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per·centalso per cent (pər-sĕnt′)
Out of each hundred; per hundred.
1. pl. percent also per cent One part in a hundred: The report states that 42 percent of the alumni contributed to the endowment. Also called per centum.
2. pl. percents A percentage or portion: She has invested a large percent of her salary.
3. percents Chiefly British Public securities yielding interest at a specified percentage.
Paying or demanding interest at a specified percentage: a 2.25 percent checking account.
[Short for Early Modern English per centum (formed on the model of Italian per cento, for (every) hundred) : Latin per, through, by; see per + centum, hundred; see dekm̥ in Indo-European roots.]
Usage Note: Statistically speaking, a quantity can be increased by any percentage but cannot be decreased by more than 100 percent. Once pollution has been reduced by 100 percent, for example, it ceases to exist. In defiance of this logic, however, advertisers sometimes refer to a 150 percent decrease in lost luggage or a new dental rinse that reduces plaque on teeth by over 300 percent. Presumably what is implied by the latter is that the new rinse is three times as effective as some other rinse, but such constructions are still subject to criticism as illogical. · Percent can take a singular or plural verb, depending on how the quantity being described is viewed. Very often what determines the form of the verb is the noun nearest to it. Thus one might say Eighty percent of the legislators are going to vote against the bill or Eighty percent of the legislature is set to vote the bill down. In the second sentence the group of legislators is considered as a body, not as individuals. When percent is used without a following prepositional phrase, either a singular or plural verb is acceptable.
American Heritage® Dictionary of the English Language, Fifth Edition. Copyright © 2016 by Houghton Mifflin Harcourt Publishing Company. Published by Houghton Mifflin Harcourt Publishing Company. All rights reserved.
or per cent(pərˈsɛnt)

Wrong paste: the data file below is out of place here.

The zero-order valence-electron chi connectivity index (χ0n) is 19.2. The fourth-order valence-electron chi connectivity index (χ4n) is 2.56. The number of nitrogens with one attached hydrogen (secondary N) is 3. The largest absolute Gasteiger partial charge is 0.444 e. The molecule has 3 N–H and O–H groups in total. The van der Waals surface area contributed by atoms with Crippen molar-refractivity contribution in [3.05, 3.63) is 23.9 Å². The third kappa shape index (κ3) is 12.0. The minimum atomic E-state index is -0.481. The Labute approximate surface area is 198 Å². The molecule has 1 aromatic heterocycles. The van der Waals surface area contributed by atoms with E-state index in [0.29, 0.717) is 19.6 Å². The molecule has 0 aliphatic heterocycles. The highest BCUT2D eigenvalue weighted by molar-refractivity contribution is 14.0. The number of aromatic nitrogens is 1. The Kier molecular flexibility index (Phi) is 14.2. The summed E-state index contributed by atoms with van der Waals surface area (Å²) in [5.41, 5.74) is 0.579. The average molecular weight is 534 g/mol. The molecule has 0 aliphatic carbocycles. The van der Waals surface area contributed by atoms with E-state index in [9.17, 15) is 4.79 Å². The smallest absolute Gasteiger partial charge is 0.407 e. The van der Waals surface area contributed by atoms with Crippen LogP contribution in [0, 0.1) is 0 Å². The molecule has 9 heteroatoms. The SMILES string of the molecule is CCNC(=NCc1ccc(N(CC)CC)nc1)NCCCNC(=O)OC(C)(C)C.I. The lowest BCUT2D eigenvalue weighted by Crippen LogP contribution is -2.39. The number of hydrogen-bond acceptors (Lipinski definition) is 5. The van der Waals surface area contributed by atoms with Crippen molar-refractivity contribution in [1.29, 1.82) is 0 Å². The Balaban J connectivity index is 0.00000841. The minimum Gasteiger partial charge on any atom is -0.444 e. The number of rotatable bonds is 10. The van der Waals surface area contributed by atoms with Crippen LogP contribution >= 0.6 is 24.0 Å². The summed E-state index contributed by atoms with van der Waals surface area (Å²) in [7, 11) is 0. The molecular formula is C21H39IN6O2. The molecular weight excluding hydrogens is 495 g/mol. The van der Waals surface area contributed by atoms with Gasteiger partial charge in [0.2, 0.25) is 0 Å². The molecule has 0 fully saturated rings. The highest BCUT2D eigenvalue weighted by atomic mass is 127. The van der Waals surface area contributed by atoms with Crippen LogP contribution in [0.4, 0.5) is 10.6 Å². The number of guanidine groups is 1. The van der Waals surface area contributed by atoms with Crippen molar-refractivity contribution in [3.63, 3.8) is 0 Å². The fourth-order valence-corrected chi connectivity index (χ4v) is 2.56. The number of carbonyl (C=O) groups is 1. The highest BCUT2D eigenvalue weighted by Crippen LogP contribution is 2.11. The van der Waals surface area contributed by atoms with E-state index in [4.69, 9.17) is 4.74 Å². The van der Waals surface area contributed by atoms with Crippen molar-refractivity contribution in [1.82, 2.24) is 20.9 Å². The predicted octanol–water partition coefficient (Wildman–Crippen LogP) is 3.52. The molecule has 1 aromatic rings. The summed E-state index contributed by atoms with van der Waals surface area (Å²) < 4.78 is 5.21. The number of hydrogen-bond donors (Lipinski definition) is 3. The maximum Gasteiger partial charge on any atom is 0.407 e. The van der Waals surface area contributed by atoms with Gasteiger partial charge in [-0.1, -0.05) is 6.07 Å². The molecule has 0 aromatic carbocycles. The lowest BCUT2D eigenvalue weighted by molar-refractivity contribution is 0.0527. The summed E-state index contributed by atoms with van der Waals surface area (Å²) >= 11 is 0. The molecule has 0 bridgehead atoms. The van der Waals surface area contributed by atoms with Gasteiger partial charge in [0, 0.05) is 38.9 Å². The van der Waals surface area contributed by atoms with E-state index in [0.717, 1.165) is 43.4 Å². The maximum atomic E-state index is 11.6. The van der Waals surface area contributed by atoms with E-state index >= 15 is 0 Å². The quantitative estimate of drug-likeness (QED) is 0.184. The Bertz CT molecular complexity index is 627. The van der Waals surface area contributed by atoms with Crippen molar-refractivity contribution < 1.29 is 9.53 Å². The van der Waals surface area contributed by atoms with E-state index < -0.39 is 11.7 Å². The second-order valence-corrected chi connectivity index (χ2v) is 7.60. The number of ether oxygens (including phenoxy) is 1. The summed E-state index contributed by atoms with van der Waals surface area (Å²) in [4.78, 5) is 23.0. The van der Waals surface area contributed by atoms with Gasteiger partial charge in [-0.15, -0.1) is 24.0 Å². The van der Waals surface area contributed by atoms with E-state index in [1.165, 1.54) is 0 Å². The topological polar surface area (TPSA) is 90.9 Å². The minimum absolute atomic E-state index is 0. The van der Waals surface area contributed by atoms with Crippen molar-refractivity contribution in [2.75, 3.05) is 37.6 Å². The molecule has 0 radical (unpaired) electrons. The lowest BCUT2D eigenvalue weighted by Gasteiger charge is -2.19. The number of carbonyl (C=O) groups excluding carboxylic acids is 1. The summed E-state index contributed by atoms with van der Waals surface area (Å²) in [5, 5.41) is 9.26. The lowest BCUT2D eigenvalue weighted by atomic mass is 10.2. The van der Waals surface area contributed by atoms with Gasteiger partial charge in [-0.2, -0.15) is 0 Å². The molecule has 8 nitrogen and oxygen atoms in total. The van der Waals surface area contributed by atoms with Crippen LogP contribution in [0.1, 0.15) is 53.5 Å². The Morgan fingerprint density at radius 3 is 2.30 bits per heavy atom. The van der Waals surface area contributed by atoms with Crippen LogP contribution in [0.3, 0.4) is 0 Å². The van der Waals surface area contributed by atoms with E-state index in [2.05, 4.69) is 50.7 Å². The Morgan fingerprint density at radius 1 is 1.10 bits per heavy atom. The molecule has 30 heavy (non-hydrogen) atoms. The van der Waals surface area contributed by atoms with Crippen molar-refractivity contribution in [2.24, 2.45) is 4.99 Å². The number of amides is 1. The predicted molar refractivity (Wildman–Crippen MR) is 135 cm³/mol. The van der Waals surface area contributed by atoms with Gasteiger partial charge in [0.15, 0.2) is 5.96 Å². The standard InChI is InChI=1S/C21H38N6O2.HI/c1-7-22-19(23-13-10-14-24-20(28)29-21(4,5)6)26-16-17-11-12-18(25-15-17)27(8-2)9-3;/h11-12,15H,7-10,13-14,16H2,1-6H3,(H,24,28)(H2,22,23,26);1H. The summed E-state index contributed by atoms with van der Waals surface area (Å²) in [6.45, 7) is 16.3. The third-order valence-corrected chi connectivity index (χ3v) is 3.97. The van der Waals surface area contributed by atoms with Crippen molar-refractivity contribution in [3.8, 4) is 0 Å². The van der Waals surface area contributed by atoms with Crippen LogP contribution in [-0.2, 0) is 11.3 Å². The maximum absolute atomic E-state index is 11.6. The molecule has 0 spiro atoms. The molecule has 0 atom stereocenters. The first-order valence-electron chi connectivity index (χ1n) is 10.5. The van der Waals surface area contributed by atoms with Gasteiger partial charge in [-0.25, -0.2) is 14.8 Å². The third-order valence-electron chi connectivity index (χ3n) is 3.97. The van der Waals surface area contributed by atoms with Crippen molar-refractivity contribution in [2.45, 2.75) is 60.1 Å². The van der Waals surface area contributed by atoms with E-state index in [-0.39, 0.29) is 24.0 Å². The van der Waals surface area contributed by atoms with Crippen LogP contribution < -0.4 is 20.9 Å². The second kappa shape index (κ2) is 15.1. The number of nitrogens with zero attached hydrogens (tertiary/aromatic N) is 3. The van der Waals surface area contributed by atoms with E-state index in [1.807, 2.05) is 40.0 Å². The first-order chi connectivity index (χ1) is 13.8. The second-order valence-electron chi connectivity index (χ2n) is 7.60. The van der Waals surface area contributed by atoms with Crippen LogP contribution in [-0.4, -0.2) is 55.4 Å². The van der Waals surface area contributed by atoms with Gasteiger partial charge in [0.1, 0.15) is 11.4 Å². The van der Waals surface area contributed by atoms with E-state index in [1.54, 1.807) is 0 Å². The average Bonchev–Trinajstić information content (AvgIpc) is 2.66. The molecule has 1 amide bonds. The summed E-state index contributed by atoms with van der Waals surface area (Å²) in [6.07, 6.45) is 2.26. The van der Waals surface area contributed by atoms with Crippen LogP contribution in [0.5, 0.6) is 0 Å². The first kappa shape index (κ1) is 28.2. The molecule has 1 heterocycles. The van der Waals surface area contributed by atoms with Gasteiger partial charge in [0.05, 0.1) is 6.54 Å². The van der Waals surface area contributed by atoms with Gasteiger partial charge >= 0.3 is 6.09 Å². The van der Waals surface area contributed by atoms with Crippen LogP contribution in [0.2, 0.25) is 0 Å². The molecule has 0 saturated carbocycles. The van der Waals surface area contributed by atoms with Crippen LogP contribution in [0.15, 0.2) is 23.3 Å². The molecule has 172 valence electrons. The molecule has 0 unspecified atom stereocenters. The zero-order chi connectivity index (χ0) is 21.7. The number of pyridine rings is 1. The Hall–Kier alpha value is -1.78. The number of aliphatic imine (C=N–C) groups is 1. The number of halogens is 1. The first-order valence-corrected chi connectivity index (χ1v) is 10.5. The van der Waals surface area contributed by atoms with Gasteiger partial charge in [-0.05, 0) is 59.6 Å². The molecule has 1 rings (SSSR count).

1. one one-hundredth part; 1/100.
3. Brit. stocks, bonds, etc., that bear an indicated rate of interest.adj.
4. figured or expressed on the basis of a rate or proportion per hundred (used in combination with a number in expressing rates of interest, proportions, etc.). Symbol: %
[1560–70; short for Medieval Latin per centum by the hundred]
usage: percent is derived from per cent., an abbreviation in English of per centum, a phrase borrowed directly from Latin. The use of the two-word form is diminishing. The percent sign (%) is used chiefly in scientific, tabular, or statistical material and only with numerals preceding it: 58%. In the sense “proportion in general,” with no preceding number, percent and percentage are frequently interchangeable, but percentage is much more common: a certain percentage (or percent) of the land.
Random House Kernerman Webster's College Dictionary, © 2010 K Dictionaries Ltd. Copyright 2005, 1997, 1991 by Random House, Inc. All rights reserved.
per·centalso per cent (pər-sĕnt′)
One part in a hundred. For example, 62 percent (also written 62%) means 62 parts out of 100.
The American Heritage® Student Science Dictionary, Second Edition. Copyright © 2014 by Houghton Mifflin Harcourt Publishing Company. Published by Houghton Mifflin Harcourt Publishing Company. All rights reserved.
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|Noun||1.||percent - a proportion in relation to a whole (which is usually the amount per hundred)|
proportion - the quotient obtained when the magnitude of a part is divided by the magnitude of the whole
absentee rate - the percentage of workers who do not report to work
occupancy rate - the percentage of all rental units (as in hotels) are occupied or rented at a given time
vacancy rate - the percentage of all rental units (as in hotels) that are unoccupied or not rented at a given time
unemployment rate - the percentage of the work force that is unemployed at any given date
Based on WordNet 3.0, Farlex clipart collection. © 2003-2012 Princeton University, Farlex Inc.
percentn por ciento
English-Spanish/Spanish-English Medical Dictionary Copyright © 2006 by The McGraw-Hill Companies, Inc. All rights reserved.